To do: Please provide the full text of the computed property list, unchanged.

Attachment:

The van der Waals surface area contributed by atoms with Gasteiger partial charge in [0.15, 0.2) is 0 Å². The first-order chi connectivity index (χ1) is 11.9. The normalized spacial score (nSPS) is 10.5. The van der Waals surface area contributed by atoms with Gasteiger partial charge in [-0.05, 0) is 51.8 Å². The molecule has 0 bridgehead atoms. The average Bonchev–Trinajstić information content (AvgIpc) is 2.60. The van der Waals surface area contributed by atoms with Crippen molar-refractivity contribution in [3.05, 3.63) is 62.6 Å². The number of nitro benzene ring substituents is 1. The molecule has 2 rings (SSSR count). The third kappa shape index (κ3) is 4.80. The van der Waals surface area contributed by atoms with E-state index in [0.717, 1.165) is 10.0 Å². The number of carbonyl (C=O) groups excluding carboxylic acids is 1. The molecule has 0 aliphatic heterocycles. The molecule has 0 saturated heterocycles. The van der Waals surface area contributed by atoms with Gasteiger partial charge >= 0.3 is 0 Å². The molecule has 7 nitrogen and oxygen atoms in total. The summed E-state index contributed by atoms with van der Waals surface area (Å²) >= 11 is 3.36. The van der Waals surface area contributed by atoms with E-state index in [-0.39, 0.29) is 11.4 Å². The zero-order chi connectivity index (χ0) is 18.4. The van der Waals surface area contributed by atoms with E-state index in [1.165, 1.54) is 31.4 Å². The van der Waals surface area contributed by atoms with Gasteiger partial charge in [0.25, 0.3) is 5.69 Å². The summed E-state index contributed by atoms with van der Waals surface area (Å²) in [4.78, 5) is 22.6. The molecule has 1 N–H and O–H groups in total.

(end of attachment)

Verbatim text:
The van der Waals surface area contributed by atoms with Gasteiger partial charge in [0.15, 0.2) is 0 Å². The first-order chi connectivity index (χ1) is 11.9. The normalized spacial score (nSPS) is 10.5. The van der Waals surface area contributed by atoms with Gasteiger partial charge in [-0.05, 0) is 51.8 Å². The molecule has 0 bridgehead atoms. The average Bonchev–Trinajstić information content (AvgIpc) is 2.60. The van der Waals surface area contributed by atoms with Crippen molar-refractivity contribution in [3.05, 3.63) is 62.6 Å². The number of nitro benzene ring substituents is 1. The molecule has 2 rings (SSSR count). The third kappa shape index (κ3) is 4.80. The van der Waals surface area contributed by atoms with E-state index in [0.717, 1.165) is 10.0 Å². The number of carbonyl (C=O) groups excluding carboxylic acids is 1. The molecule has 0 aliphatic heterocycles. The molecule has 0 saturated heterocycles. The van der Waals surface area contributed by atoms with Gasteiger partial charge >= 0.3 is 0 Å². The molecule has 7 nitrogen and oxygen atoms in total. The summed E-state index contributed by atoms with van der Waals surface area (Å²) >= 11 is 3.36. The van der Waals surface area contributed by atoms with E-state index in [-0.39, 0.29) is 11.4 Å². The zero-order chi connectivity index (χ0) is 18.4. The van der Waals surface area contributed by atoms with E-state index in [1.165, 1.54) is 31.4 Å². The van der Waals surface area contributed by atoms with Gasteiger partial charge in [0.25, 0.3) is 5.69 Å². The summed E-state index contributed by atoms with van der Waals surface area (Å²) in [4.78, 5) is 22.6. The molecule has 1 N–H and O–H groups in total.